For if the blood of bulls and of goats, and the ashes of an heifer sprinkling the unclean, sanctifies to the purifying of the flesh:…
I. THE AGENCY THROUGH WHICH CHRIST'S SACRIFICE WAS PRESENTED, AND THE CHARACTER OF THAT SACRIFICE. Christ offered Himself to God, both in obedience and in suffering. His whole life was one season of oblation.
II. THE EFFECTS OF THIS SACRIFICE. St. Paul's representation rather embraces a point than extends itself to the whole of the effects of the atonement: the expression " dead works," denotes sinfulness in general, by which all our consciences are polluted, in opposition to those things by which spiritual uncleanness was removed. We have, then, simply to inquire into the truth and meaning of the assertion, that the blood of Jesus cleanseth the soul of the believer from sin, and thus qualifies him for the service of the living God. And, first of all, we have full warrant for affirming that so soon as there is faith in the heart, binding a man to Christ as a member of the head, the sins of all men are swept completely away, being not only forgiven, but actually forgotten by God. It is membership with Christ which gives its might and its majesty to the gospel. Faith admits me into the invisible Church of Christ, and the members of the invisible Church make up one sinless body in the sight of the Father — the perfect righteousness of the Head being considered as belonging equally to the meanest of the members. So that when I have faith in Christ, I am literally one with Christ, and then where are my sins? The countless iniquities of my youth I the multiform transgressions of my. riper years! where are they? "I, even I, am He that blotteth out thy transgression, for Mine own sake, and will not remember thy sins." Oh! how unlike is His forgiveness to that of men, who may forgive but cannot forget! Oh! the word of the Lord is — "the blood of Jesus Christ shall purge your conscience from dead works."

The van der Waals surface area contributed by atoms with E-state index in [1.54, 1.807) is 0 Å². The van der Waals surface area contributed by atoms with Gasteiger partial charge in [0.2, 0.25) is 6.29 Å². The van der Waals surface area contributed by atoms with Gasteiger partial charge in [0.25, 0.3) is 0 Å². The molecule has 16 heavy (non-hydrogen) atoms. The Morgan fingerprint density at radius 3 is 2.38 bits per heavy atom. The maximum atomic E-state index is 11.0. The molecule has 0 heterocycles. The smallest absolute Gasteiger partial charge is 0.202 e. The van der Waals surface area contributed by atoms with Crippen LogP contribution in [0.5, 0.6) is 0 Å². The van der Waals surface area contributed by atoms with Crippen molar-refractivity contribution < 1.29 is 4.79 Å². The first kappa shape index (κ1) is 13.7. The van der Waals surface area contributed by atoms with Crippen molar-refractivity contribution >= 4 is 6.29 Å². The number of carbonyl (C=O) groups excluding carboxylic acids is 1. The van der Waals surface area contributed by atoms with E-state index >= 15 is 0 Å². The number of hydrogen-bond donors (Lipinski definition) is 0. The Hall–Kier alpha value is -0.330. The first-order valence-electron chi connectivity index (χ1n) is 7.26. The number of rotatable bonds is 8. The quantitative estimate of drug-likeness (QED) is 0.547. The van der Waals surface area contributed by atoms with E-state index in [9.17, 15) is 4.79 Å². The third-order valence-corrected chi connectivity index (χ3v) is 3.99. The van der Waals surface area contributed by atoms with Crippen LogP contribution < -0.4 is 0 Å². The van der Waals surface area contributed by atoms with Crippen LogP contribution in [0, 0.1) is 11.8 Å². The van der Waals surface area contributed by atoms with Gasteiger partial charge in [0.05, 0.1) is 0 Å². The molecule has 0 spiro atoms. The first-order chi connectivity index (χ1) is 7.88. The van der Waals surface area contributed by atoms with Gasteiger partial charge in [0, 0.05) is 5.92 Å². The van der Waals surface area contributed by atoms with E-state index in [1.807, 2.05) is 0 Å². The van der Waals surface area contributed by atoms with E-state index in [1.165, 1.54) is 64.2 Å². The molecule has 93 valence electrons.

III. THIS "PURGING OF THE CONSCIENCE" IS PREPARATORY TO "SERVING THE LORD." The man of whom much has been forgiven will love much, and loving without obeying is a paradox which never yet deformed practical Christianity. Like as Christ offered Himself through the Eternal Spirit unto God, so also must we through the same Spirit present ourselves as living sacrifices to the Most High. This is the service to which we are pledged; this is the consecration bound upon us by all that is most solemn in duty and glorious in hope.
(H. Melvill, B. D.)
Parallel VersesKJV: For if the blood of bulls and of goats, and the ashes of an heifer sprinkling the unclean, sanctifieth to the purifying of the flesh: